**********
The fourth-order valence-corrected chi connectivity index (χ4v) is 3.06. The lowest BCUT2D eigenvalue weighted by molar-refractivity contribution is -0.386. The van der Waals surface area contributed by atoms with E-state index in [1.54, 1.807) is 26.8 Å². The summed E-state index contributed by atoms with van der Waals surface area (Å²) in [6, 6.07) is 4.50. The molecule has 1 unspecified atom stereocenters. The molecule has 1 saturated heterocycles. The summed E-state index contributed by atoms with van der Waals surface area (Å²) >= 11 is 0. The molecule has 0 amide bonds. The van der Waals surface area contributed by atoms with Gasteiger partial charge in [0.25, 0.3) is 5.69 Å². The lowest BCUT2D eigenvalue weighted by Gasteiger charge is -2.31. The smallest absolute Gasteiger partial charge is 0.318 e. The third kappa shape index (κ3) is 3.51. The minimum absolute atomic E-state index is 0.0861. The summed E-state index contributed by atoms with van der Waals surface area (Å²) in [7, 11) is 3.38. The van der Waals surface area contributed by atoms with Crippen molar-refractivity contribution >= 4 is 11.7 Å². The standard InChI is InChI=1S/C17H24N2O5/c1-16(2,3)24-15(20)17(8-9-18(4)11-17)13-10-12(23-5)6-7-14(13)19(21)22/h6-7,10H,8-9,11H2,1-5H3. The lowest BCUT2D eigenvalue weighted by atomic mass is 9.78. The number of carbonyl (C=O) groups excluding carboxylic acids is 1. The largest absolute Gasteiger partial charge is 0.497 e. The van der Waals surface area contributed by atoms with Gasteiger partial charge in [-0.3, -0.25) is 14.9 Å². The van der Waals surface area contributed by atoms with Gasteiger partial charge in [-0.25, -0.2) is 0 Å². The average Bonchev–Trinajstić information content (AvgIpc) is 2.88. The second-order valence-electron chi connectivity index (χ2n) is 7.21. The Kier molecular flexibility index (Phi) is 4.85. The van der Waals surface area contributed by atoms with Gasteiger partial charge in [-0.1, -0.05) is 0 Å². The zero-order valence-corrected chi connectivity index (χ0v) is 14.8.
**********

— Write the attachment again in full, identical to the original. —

The fourth-order valence-corrected chi connectivity index (χ4v) is 3.06. The lowest BCUT2D eigenvalue weighted by molar-refractivity contribution is -0.386. The van der Waals surface area contributed by atoms with E-state index in [1.54, 1.807) is 26.8 Å². The summed E-state index contributed by atoms with van der Waals surface area (Å²) in [6, 6.07) is 4.50. The molecule has 1 unspecified atom stereocenters. The molecule has 1 saturated heterocycles. The summed E-state index contributed by atoms with van der Waals surface area (Å²) >= 11 is 0. The molecule has 0 amide bonds. The van der Waals surface area contributed by atoms with Gasteiger partial charge in [0.25, 0.3) is 5.69 Å². The lowest BCUT2D eigenvalue weighted by Gasteiger charge is -2.31. The smallest absolute Gasteiger partial charge is 0.318 e. The third kappa shape index (κ3) is 3.51. The minimum absolute atomic E-state index is 0.0861. The summed E-state index contributed by atoms with van der Waals surface area (Å²) in [7, 11) is 3.38. The van der Waals surface area contributed by atoms with Crippen molar-refractivity contribution >= 4 is 11.7 Å². The standard InChI is InChI=1S/C17H24N2O5/c1-16(2,3)24-15(20)17(8-9-18(4)11-17)13-10-12(23-5)6-7-14(13)19(21)22/h6-7,10H,8-9,11H2,1-5H3. The lowest BCUT2D eigenvalue weighted by atomic mass is 9.78. The number of carbonyl (C=O) groups excluding carboxylic acids is 1. The largest absolute Gasteiger partial charge is 0.497 e. The van der Waals surface area contributed by atoms with Gasteiger partial charge in [-0.3, -0.25) is 14.9 Å². The van der Waals surface area contributed by atoms with Gasteiger partial charge in [-0.25, -0.2) is 0 Å². The average Bonchev–Trinajstić information content (AvgIpc) is 2.88. The second-order valence-electron chi connectivity index (χ2n) is 7.21. The Kier molecular flexibility index (Phi) is 4.85. The van der Waals surface area contributed by atoms with Gasteiger partial charge in [-0.1, -0.05) is 0 Å². The zero-order valence-corrected chi connectivity index (χ0v) is 14.8.